Over the last few years, we've heard a lot about how "Big Data"—which as far as I can tell is just data mining in a glossy new wrapper--are going to revolutionize science and help us create a better world.* These claims strike me as all too familiar. They remind me of the hype generated in the 1980s by chaos and in the 1990s by complexity (which was just chaos in a glossy new wrapper). Chaos and complexity enthusiasts promised (and are still promising) that ever-more-powerful computers plus jazzy new software and math were going to crack riddles that resisted more traditional scientific methods.

Advances in data-collection, computation and search programs have led to impressive gains in certain realms, notably speech recognition, language-translation and other traditional problems of artificial intelligence. So some of the enthusiasm for Big Data may turn out to be warranted. But in keeping with my crabby, glass-half-empty persona, in this post I'll suggest that Big Data might be harming science, by luring smart young people away from the pursuit of scientific truth and toward the pursuit of profits.

My attention was drawn to this issue by a postdoc in neuroscience, whose research involves lots of data crunching. He prefers to remain anonymous, so I'll call him Fred. After reading my recent remarks on the shakiness of the scientific literature, he wrote me to suggest that I look into a trend that could be exacerbating science's woes.

"I think the big science journalism story of 2014 will be the brain drain from science to industry 'data science,'" Fred writes. "Up until a few years ago, at least in my field, the best grad students got jobs as professors, and the less successful grad students took jobs in industry. It is now the reverse. It's a real trend, and it's a big deal. One reason is that science tends not to reward the graduate students who are best at developing good software, which is exactly what science needs right now…

"Another reason, especially important for me, is the quality of research in academia and in industry. In academia, the journals tend to want the most interesting results and are not so concerned about whether the results are true. In industry data science, [your] boss just wants the truth. That's a much more inspiring environment to work in. I like writing code and analyzing data. In industry, I can do that for most of the day. In academia, it seems like faculty have to spend most of their time writing grants and responding to emails."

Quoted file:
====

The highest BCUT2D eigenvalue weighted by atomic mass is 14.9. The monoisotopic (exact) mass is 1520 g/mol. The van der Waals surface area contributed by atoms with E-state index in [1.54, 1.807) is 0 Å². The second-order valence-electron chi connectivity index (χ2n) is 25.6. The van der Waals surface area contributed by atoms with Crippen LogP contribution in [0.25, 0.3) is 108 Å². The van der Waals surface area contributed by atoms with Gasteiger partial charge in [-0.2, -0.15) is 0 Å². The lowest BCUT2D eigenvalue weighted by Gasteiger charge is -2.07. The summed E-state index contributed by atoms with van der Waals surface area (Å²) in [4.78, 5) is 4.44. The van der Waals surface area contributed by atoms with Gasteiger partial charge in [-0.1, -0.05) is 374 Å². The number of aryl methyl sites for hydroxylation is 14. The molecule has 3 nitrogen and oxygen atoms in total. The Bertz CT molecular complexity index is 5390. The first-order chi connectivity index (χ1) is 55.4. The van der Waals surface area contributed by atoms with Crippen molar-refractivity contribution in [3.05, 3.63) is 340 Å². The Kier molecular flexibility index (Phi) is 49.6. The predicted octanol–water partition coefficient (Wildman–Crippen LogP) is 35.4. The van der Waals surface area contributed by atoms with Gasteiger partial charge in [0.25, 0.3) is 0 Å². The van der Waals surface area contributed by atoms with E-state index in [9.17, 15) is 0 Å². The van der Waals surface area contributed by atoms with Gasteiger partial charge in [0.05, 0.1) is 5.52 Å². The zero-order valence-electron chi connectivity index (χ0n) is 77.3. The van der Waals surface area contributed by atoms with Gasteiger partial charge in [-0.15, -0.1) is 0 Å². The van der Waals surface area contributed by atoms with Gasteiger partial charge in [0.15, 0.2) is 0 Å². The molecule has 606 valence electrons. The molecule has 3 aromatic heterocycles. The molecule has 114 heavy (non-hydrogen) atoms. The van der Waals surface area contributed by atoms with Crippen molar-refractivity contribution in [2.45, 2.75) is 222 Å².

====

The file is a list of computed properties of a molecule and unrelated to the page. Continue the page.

Fred sent me a link to a blog post, "The Big Data Brain Drain: Why Science is in Trouble," that expands on his concerns. The blogger, Jake VanderPlas, a postdoc in astrophysics at the University of Washington, claims that Big Data is, or should be, the future of science. He writes that "in a wide array of academic fields, the ability to effectively process data is superseding other more classical modes of research… From particle physics to genomics to biochemistry to neuroscience to oceanography to atmospheric physics and everywhere in-between, research is increasingly data-driven, and the pace of data collection shows no sign of abating."

Vanderplas suggests that the growing unreliability of peer-reviewed scientific results, to which I alluded in my last post, may stem in part from the dependence of many research results on poorly written and documented software. The "crisis of irreproducibility" could be ameliorated, VanderPlas contends, by researchers who are adept at data-analysis and can share their methods with others.